Furthermore, although the caller may previously have considered the immigration status of the perpetrator irrelevant, VOICE suggests that it is the crux of the issue. Whereas the Department of Justice focuses on the law that has been breached, the Department of Homeland Security instead suggests that if an undocumented perpetrator would have been deported from the country earlier, the breach of the law could never have occurred. Thus, focus is shifted from the criminal act itself to the person behind the criminal act.

Lastly, violence most often occurs between family, friends and acquaintances. If the victim of a crime also lacks a legal right to reside in the US or has for other reasons had negative experiences with US immigration control, he or she would be unlikely to turn to the Immigration and Customs Enforcement for protection. Thus, the individuals who are most likely to fall victim to crimes committed by individuals with irregular immigration status are among the least likely to contact VOICE.

Donald Trump – or, perhaps more likely, his advisers – are clever. Institutionally demonising immigrants and encouraging suspicion based on ethnic markers is tactical and unfortunately likely to be effective.

Let's keep calling them to report UFO sightings.

Thursday 4 May
It's the day of the council elections and I am trying to familiarise myself with the candidates. The most helpful tool I find is Wikipedia. I search the names of each of the candidates, but am largely unsuccessful. One of the candidates is very active on Twitter and often tweets and retweets political posts. However, he fails to mention that he is running for councillor. I later learn that at least two Scottish candidates were unaware of their names being on the ballot until they received ballot papers. I'm hoping that the candidate in my ward was aware, but just forgot to tell others.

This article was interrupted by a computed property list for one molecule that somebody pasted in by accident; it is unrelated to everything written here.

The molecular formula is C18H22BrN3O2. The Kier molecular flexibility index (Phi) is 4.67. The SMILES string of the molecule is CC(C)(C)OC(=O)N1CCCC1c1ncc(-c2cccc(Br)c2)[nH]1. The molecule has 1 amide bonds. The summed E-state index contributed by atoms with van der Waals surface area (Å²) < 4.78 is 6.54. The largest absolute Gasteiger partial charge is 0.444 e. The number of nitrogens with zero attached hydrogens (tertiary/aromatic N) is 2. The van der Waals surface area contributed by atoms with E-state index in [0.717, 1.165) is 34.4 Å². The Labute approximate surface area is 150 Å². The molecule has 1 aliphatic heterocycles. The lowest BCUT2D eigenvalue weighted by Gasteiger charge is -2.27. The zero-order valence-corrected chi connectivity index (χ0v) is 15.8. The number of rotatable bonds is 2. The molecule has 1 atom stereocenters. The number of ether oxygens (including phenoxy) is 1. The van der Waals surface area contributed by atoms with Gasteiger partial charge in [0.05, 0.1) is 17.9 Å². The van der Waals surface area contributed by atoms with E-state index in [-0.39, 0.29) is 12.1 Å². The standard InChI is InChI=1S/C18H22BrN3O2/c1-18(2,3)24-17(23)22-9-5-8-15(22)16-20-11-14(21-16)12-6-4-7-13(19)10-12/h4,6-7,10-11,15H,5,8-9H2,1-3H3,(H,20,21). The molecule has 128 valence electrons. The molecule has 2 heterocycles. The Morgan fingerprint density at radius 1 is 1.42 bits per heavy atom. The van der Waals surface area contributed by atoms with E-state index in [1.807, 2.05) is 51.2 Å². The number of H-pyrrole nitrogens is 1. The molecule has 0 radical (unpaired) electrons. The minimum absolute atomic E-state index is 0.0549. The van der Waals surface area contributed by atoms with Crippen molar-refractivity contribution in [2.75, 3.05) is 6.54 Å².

Monday 8 May
The 8th of May. May 8. May-eight. Maaaate!

There is a call to move Australia Day from 26 January to 8 May. The reason is pretty simple: 26 January 1788 was the date of the arrival of the British in what is now Australia. The arrival was rapidly followed by a genocide of indigenous people, and 26 January is referred to by some as Invasion Day or Survival Day. Some argue that 26 January is therefore an inappropriate day to celebrate the peace and diversity of Australia. It seems like a bit of an unnecessary provocation to say the least.

Throughout the years, there have been many suggestions of alternative dates. The most brilliant by far is 8 May. There is a common belief that mateship, or being friends in a somehow Australian way, is the most Australian thing there is. It has connotations of unconditional loyalty during wartime, socialism during peacetime, and is an appreciated term when forgetting the name of the person to whom you are speaking. Generally, people also appreciate puns. So why not move Australia Day to 8 May?